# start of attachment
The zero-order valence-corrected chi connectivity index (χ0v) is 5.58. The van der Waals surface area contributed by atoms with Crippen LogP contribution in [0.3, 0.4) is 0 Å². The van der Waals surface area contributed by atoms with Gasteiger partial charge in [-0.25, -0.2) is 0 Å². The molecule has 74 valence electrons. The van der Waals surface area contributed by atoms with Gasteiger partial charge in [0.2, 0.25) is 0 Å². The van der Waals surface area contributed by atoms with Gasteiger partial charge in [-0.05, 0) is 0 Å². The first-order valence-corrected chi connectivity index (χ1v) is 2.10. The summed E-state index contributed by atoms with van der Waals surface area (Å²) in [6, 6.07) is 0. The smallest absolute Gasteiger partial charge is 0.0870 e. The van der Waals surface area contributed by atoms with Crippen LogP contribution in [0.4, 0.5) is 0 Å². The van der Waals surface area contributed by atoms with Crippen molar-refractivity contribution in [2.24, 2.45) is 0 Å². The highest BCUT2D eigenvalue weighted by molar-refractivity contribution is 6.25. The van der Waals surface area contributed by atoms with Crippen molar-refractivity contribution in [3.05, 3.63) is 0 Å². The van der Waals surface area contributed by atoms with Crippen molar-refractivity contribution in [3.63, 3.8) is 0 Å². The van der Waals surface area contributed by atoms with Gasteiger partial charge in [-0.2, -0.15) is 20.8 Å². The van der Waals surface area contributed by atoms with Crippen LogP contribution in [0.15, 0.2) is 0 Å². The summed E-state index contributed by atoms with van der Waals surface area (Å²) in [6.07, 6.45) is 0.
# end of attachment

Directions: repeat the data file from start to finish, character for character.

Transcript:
The zero-order valence-corrected chi connectivity index (χ0v) is 5.58. The van der Waals surface area contributed by atoms with Crippen LogP contribution in [0.3, 0.4) is 0 Å². The van der Waals surface area contributed by atoms with Gasteiger partial charge in [-0.25, -0.2) is 0 Å². The molecule has 74 valence electrons. The van der Waals surface area contributed by atoms with Gasteiger partial charge in [0.2, 0.25) is 0 Å². The van der Waals surface area contributed by atoms with Gasteiger partial charge in [-0.05, 0) is 0 Å². The first-order valence-corrected chi connectivity index (χ1v) is 2.10. The summed E-state index contributed by atoms with van der Waals surface area (Å²) in [6, 6.07) is 0. The smallest absolute Gasteiger partial charge is 0.0870 e. The van der Waals surface area contributed by atoms with Crippen LogP contribution in [0.4, 0.5) is 0 Å². The van der Waals surface area contributed by atoms with Crippen molar-refractivity contribution in [2.24, 2.45) is 0 Å². The highest BCUT2D eigenvalue weighted by molar-refractivity contribution is 6.25. The van der Waals surface area contributed by atoms with Crippen molar-refractivity contribution in [3.05, 3.63) is 0 Å². The van der Waals surface area contributed by atoms with Crippen molar-refractivity contribution in [3.63, 3.8) is 0 Å². The van der Waals surface area contributed by atoms with Gasteiger partial charge in [-0.2, -0.15) is 20.8 Å². The van der Waals surface area contributed by atoms with Crippen LogP contribution in [0.15, 0.2) is 0 Å². The summed E-state index contributed by atoms with van der Waals surface area (Å²) in [6.07, 6.45) is 0.